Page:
or Cassiodo'rius. The MSS. vary between these two forms of the name, although the former has been generally adopted, was born about A. D. 468, at Scylaceum (Squillace), in the country of the Bruttii, of an ancient, honourable, and wealthy Roman family. His father was at one period secretary to Valentinian the Third, but retired from public life upon the death of that prince and the extinction of the Western Empire. Young Cassiodorus was soon discovered to be a boy of high promise, and his talents were cultivated with anxious assiduity and care. At a very early age his genius, accomplishments, and multifarious learning, attracted the attention and commanded the respect of the first barbarian king of Italy, by whom he was chosen Comes rerum privatarum and eventually Comes sacrarum largitionum, an appointment which placed him at the head of financial affairs. But when Odoacer after a succession of defeats was shut up in Ravenna by Theodoric, Cassiodorus withdrew to his estates in the south, and hastened to recommend himself to the conqueror by persuading his countrymen and the Sicilians to submit without resistance. Hence, after the murder of his former patron, he was received with the greatest distinction by the new sovereign, was nominated to all the highest offices of state in succession, and under a variety of different titles (for the parade and formality of the old court were studiously maintained), regulated for a long series of years the administration of the Ostrogothic power with singular ability, discretion, and success, possessing at once the full confidence of his master and the affection of the people. Perceiving, however, that Theodoric, enfeebled by age, was beginning to yield to the selfish suggestions of evil counsellors and to indulge in cruelty towards his Italian subjects, Cassiodorus wisely resolved to seek shelter from the approaching storm, and, resigning all his honours, betook himself to the country in 524, thus avoiding the wretched fate of Boethius and Symmachus. Recalled after the death of Theodoric, he resumed his position, and continued to discharge the duties of chief minister under Amalasontha, Athalaric, Theodatus, and Vitiges, exerting all his energies to prop their tottering dominion. But when the triumph of Belisarius and the downfall of the Ostrogoths was no longer doubtful, being now 70 years old, he once more retired to his native province, and having founded the monastery of Viviers (Coenobium Vivarienses. Castellense), passed the remainder of his life, which was prolonged until he had nearly completed a century, in the seclusion of the cloister. Here his activity of mind was no less conspicuous than when engaged in the stirring business of the world, and his efforts were directed towards the accomplishment of designs not less important. The great object which he kept steadily in view and prosecuted with infinite labour and unflagging zeal, was to elevate the standard of education among ecclesiastics by inducing them to study the models of classical antiquity, and to extend their knowledge of general literature and science. To accomplish this he formed a library, disbursed large sums in the purchase of MSS., encouraged the monks to copy these with care, and devoted a great portion of his time to labour of this description and to the composition of elementary treatises on history, metaphysics, the seven liberal arts, and divinity, which have rendered him not less celebrated as an author and a man of learning than as a politician and a statesman. The leisure hours which remained he is said to have employed in the construction of philosophical toys, such as sun-dials, water-clocks, everlasting lamps, and the like. The benefit derived from his precepts and example was by no means confined to the establishment over which he presided, nor to the epoch when he flourished. The same system, the advantages of which were soon perceived and appreciated, was gradually introduced into similar institutions, the transcription of ancient works became one of the regular and stated occupations of the monastic life, and thus, in all probability, we are indirectly indebted to Cassiodorus for the preservation of a large proportion of the most precious relics of ancient genius.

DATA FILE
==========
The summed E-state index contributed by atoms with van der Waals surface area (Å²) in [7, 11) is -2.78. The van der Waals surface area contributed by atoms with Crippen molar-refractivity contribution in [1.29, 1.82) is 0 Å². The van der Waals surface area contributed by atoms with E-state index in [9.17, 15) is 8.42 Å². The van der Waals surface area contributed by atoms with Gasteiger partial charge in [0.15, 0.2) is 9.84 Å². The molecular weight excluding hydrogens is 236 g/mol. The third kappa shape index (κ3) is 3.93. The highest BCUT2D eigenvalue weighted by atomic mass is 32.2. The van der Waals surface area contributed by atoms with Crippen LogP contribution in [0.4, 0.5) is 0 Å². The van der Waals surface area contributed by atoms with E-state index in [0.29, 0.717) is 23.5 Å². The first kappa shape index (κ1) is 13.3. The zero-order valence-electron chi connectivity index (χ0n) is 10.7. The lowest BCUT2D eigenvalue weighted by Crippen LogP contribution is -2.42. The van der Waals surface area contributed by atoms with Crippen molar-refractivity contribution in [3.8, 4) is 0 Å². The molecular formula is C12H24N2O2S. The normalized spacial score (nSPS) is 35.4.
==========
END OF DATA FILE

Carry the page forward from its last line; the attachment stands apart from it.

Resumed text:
Works